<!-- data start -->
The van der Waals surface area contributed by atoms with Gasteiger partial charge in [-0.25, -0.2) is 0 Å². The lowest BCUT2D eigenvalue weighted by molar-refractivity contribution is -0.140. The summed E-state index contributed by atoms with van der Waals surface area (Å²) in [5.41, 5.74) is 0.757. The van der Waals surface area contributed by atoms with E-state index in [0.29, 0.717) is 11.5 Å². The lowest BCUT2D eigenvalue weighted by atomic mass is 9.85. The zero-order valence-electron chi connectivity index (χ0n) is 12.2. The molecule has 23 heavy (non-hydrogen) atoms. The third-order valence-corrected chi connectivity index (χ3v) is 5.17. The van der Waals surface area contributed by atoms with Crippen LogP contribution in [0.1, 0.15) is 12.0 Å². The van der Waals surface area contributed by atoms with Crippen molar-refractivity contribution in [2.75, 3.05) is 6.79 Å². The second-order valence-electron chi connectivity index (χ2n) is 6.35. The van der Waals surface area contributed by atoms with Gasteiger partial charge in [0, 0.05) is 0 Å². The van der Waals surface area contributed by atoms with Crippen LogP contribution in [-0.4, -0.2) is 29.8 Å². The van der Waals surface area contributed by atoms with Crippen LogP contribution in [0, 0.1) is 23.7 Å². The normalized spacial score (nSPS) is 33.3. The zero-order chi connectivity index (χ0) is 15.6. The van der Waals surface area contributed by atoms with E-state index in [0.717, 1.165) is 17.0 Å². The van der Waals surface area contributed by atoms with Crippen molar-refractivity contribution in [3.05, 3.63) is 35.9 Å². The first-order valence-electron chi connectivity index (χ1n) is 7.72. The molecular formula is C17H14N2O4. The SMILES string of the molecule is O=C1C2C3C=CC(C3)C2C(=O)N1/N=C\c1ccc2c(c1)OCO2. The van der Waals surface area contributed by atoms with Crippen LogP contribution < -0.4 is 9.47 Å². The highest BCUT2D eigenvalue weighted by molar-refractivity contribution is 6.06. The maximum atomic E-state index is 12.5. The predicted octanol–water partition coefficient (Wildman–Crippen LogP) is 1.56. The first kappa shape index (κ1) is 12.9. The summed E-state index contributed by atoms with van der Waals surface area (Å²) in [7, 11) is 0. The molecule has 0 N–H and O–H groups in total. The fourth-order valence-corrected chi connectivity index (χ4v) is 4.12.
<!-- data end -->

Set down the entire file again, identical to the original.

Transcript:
The van der Waals surface area contributed by atoms with Gasteiger partial charge in [-0.25, -0.2) is 0 Å². The lowest BCUT2D eigenvalue weighted by molar-refractivity contribution is -0.140. The summed E-state index contributed by atoms with van der Waals surface area (Å²) in [5.41, 5.74) is 0.757. The van der Waals surface area contributed by atoms with E-state index in [0.29, 0.717) is 11.5 Å². The lowest BCUT2D eigenvalue weighted by atomic mass is 9.85. The zero-order valence-electron chi connectivity index (χ0n) is 12.2. The molecule has 23 heavy (non-hydrogen) atoms. The third-order valence-corrected chi connectivity index (χ3v) is 5.17. The van der Waals surface area contributed by atoms with Crippen LogP contribution in [0.1, 0.15) is 12.0 Å². The van der Waals surface area contributed by atoms with Crippen molar-refractivity contribution in [2.75, 3.05) is 6.79 Å². The second-order valence-electron chi connectivity index (χ2n) is 6.35. The van der Waals surface area contributed by atoms with Gasteiger partial charge in [0, 0.05) is 0 Å². The van der Waals surface area contributed by atoms with Crippen LogP contribution in [-0.4, -0.2) is 29.8 Å². The van der Waals surface area contributed by atoms with Crippen LogP contribution in [0, 0.1) is 23.7 Å². The normalized spacial score (nSPS) is 33.3. The zero-order chi connectivity index (χ0) is 15.6. The van der Waals surface area contributed by atoms with E-state index in [0.717, 1.165) is 17.0 Å². The van der Waals surface area contributed by atoms with Crippen molar-refractivity contribution in [3.05, 3.63) is 35.9 Å². The first-order valence-electron chi connectivity index (χ1n) is 7.72. The molecular formula is C17H14N2O4. The SMILES string of the molecule is O=C1C2C3C=CC(C3)C2C(=O)N1/N=C\c1ccc2c(c1)OCO2. The van der Waals surface area contributed by atoms with Crippen LogP contribution < -0.4 is 9.47 Å². The highest BCUT2D eigenvalue weighted by molar-refractivity contribution is 6.06. The maximum atomic E-state index is 12.5. The predicted octanol–water partition coefficient (Wildman–Crippen LogP) is 1.56. The first kappa shape index (κ1) is 12.9. The summed E-state index contributed by atoms with van der Waals surface area (Å²) in [7, 11) is 0. The molecule has 0 N–H and O–H groups in total. The fourth-order valence-corrected chi connectivity index (χ4v) is 4.12.